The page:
It was in the early 1960’s when Barnet Table Tennis Club played in the school Hall of Byng Road Junior School. League matches had to be finished by 10.00pm. A tall order time wise, with the school Caretaker insisting that the tables should be put away by that time. My Dear friend the late Douglas Underwood had an idea. Give the man a TV which he did. Perhaps he would be more accommodating. Did it work? Of course it did not. After the table tennis had finished Douglas, Brian Gale, myself and others retired to the local pub, The Sebright Arms just around the corner, where we stayed until we were thrown out! During the conversation Douglas said he was fed up with the situation of not being able to finish our league matches. We should build our own table tennis facilities as headquarters of the Barnets & District Table Tennis League.
As Chairman of the League, I invited Douglas to put his idea to the Annual General Meeting which in those days was always held in the Council chamber of the old Barnet Urban District Council in Wood Street. So at the 1962 AGM in ‘Any Other Business’, Douglas put his idea to the meeting. Response from member clubs was rather muted. Where are you going to find the land? Where is the money coming from? It will be a white elephant and a vandal’s paradise! He pointed out there was some land in Barnet Lane near Dollis Brook.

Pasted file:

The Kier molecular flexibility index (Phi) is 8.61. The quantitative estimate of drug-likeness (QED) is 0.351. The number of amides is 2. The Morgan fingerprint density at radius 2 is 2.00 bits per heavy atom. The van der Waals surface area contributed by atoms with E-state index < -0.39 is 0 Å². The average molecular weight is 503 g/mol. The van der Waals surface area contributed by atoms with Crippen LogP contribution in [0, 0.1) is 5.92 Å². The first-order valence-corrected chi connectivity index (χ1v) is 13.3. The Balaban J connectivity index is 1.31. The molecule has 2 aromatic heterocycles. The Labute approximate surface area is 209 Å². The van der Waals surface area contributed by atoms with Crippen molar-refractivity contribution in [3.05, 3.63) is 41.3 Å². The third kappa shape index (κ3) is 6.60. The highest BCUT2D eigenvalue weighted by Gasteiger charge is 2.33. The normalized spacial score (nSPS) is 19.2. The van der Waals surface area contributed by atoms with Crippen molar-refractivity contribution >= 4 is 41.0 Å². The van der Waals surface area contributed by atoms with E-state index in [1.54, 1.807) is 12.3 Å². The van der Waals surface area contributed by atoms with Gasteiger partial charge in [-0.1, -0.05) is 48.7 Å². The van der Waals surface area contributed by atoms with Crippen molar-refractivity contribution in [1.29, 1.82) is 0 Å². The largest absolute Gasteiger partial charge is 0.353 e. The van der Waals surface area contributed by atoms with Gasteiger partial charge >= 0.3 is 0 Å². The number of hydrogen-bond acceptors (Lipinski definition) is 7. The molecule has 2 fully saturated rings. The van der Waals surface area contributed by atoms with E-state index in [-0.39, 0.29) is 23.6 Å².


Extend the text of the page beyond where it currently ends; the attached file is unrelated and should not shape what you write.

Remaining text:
Not to be put off, Douglas had an architect friend who he asked to draw up plans for a building which was done free of charge. It was estimated at the time it would cost approximately £12,500 to build. At the time, the Government of the day through the department of Education & Science were offering grants of up to 50% of the total building cost for any new Sports facility. We have an application for a grant based on our plans. 2 years later we heard the good news that our application had been successful for £6000.
Action stations! We put in an application for Planning permission to the Urban District Council to put a building on the land in Barnet Lane. Meanwhile the League formed a Sub-Committee. Some of the committee were very sceptical about the whole project and it was decided to divorce the project from the League and form the Barnet Table Tennis Centre Committee under the Chairmanship of Tony Cox. We then heard from the Council that the land we proposed to build on was Green Belt land. However we knew that there had been a previous building on this land which had long been demolished.